Wednesday, January 24, 2018
On leadership: I miss dead people.
Who is missing from this generation of US leaders? The men who lost their lives in the Vietnam War. They are missing from the military, from the government, from the business world, from science and from the Arts. Every Vietnam vet I know has told me, unsolicited, that one of the most painful things to bear is the knowledge that the best men they met in Vietnam did not come home.
Perhaps there was a President or two among them. There was likely a handful of Senators and an armful of Congressional leadership who would have emerged from the best of the men who died there. There's also likely some business leaders, some Nobel Prize winners, and some famous Artists who were cut down before they could fully bloom.
This might also shed light on why the women who hold leadership positions in our government these days are often more ethical and of higher character than their male peers. They weren't weeded-out the way the men were in Vietnam. To be clear, I am talking about a wide swath of the older male cohort of the Baby Boomers, my generation, the offspring of the Greatest Generation, the fruit of what will likely be fondly remembered as the Golden Age of the American Experiment, those post-war years when we integrated the schools, passed civil rights laws, provided for the elderly, and criminalized housing discrimination.
These years that saw the rise and fall of JFK, Bobby Kennedy, MLK, and John Lennon seem almost inconceivable today, and I lived through them. There used to be a fundamental ethic in our society, what some called the beloved community, that we should set aside everything we possibly can in the interest of just getting along with people that are different from us. Intolerance used to be deeply shameful.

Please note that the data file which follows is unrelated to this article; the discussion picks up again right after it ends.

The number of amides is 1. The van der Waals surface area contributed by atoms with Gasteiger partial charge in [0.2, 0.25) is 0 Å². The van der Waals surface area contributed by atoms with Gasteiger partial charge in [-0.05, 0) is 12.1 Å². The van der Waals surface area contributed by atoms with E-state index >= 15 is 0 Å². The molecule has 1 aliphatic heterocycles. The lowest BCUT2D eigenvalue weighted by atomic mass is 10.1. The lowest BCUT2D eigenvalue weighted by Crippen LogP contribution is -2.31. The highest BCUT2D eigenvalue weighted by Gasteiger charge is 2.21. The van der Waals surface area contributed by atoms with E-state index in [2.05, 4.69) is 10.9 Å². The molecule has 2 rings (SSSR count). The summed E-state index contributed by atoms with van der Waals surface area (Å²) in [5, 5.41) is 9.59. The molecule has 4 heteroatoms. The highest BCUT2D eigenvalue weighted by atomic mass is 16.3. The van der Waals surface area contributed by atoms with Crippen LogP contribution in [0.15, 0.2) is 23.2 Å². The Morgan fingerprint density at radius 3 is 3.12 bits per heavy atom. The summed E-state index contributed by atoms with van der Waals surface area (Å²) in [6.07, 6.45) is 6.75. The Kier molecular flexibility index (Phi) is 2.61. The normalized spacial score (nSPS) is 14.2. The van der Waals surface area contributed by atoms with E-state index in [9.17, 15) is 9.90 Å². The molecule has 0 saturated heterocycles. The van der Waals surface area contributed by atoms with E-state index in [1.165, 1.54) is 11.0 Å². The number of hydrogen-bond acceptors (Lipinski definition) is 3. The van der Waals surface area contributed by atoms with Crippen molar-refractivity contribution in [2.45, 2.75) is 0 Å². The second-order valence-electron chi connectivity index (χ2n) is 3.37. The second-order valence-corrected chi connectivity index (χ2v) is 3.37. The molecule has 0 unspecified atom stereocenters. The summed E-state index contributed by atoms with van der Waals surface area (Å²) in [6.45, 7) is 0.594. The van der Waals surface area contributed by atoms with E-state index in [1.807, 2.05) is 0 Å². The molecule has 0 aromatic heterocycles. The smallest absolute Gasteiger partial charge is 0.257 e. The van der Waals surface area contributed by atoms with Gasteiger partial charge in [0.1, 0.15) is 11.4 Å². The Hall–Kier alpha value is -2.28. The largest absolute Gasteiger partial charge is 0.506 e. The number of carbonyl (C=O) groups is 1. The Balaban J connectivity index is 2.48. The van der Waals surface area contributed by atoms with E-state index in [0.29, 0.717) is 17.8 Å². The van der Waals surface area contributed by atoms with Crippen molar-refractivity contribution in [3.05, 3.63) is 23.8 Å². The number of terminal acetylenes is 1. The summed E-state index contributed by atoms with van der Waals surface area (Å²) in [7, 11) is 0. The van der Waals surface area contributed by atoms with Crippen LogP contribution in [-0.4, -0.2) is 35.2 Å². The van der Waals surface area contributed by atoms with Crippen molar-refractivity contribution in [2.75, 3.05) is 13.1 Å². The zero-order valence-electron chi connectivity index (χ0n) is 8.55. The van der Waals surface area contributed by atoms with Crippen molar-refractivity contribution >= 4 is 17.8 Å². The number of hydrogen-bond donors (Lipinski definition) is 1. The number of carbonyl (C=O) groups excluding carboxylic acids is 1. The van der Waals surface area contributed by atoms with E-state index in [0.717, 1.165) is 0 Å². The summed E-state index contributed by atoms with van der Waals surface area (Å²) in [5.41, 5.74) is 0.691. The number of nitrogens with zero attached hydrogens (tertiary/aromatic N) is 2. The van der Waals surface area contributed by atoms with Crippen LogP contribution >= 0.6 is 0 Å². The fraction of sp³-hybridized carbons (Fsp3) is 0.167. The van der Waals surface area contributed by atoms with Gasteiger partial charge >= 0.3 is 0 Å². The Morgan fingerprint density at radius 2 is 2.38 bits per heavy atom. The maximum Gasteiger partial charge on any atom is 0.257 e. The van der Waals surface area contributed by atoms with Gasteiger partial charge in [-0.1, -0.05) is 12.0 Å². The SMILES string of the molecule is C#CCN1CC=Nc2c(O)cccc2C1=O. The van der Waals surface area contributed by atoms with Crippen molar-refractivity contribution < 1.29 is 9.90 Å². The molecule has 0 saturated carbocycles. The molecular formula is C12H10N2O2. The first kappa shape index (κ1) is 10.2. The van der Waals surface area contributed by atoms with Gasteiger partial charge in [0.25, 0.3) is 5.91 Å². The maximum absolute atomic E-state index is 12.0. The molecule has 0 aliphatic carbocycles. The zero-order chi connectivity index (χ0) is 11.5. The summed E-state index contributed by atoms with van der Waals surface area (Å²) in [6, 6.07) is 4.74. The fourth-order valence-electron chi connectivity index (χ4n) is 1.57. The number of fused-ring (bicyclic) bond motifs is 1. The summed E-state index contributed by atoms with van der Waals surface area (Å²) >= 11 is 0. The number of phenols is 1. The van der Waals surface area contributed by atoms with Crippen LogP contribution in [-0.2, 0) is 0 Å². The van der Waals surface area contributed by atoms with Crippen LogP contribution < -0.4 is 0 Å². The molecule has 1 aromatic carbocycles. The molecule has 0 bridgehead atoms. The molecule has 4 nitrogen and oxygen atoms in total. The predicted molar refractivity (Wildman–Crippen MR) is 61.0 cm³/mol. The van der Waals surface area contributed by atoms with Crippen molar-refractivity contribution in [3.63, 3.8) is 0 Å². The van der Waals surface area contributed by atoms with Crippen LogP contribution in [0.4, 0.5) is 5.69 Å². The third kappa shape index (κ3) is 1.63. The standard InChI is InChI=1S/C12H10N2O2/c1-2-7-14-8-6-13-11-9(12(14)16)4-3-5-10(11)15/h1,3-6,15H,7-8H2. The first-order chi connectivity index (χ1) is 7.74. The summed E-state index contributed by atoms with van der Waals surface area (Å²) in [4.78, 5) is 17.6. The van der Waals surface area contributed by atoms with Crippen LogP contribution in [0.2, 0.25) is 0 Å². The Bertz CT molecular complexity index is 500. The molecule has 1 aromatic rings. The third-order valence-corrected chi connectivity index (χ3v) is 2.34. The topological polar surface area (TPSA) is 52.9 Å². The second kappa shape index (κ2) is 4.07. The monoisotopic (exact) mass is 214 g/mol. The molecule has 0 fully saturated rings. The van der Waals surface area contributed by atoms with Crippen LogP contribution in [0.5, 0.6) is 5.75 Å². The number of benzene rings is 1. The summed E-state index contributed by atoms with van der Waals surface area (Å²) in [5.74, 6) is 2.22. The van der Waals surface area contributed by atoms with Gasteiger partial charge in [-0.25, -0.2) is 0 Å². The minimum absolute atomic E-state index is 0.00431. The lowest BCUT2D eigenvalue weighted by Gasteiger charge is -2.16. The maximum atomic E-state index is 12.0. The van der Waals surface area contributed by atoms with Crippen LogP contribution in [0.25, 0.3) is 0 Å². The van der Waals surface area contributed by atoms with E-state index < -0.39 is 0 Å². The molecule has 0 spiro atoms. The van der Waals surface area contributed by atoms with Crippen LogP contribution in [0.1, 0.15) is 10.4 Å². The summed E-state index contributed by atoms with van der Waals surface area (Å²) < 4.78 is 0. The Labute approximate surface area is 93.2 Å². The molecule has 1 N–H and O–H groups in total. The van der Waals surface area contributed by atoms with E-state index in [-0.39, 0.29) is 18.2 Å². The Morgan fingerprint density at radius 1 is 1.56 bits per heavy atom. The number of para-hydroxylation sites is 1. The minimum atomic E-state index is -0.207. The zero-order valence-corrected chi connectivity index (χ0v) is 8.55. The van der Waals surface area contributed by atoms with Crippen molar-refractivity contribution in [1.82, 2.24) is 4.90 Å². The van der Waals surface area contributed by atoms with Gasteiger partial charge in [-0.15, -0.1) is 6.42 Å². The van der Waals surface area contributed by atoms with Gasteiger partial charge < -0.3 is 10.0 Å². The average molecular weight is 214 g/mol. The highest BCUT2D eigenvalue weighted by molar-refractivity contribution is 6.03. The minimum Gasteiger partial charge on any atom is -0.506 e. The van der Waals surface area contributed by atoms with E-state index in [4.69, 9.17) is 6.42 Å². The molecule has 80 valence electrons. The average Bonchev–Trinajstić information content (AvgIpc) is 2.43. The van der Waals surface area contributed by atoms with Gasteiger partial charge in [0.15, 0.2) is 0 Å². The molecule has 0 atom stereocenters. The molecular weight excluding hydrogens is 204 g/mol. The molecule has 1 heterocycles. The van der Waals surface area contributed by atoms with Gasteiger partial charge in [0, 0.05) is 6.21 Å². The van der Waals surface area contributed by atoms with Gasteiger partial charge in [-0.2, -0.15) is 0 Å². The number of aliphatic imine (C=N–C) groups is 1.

These men who died in Vietnam would have been roughly the same age as the President, the Majority Leader, and most of the senior power-brokers in both parties. Those who did not go to Vietnam, with few exceptions, are the men who have made public life so coarse in my country over the last two decades. These men who did not die in Vietnam enable this President because he will sign anything for their approval.
This President got five deferments for the bone spurs which 50 years later don't seem to slow down his golf game.
So, I miss them, these men whose names are on that wall, and I didn't even know them, much like I miss the people who died from AIDS in the 1980's. AIDS did not self-select for altruism like military service does, but it's carnage was indiscriminate, it struck down the good as surely as the not-so-good. It struck those who enjoyed connecting with other people, those perhaps greater in empathy, as it was a sexually transmitted disease.
Don't forget the President said that avoiding AIDS was his own personal Vietnam.
So, perhaps the beloved community is slipping away from us because of a war that was based on lies.
What if they had just counted the votes in 2000?
Damn, life is fragile.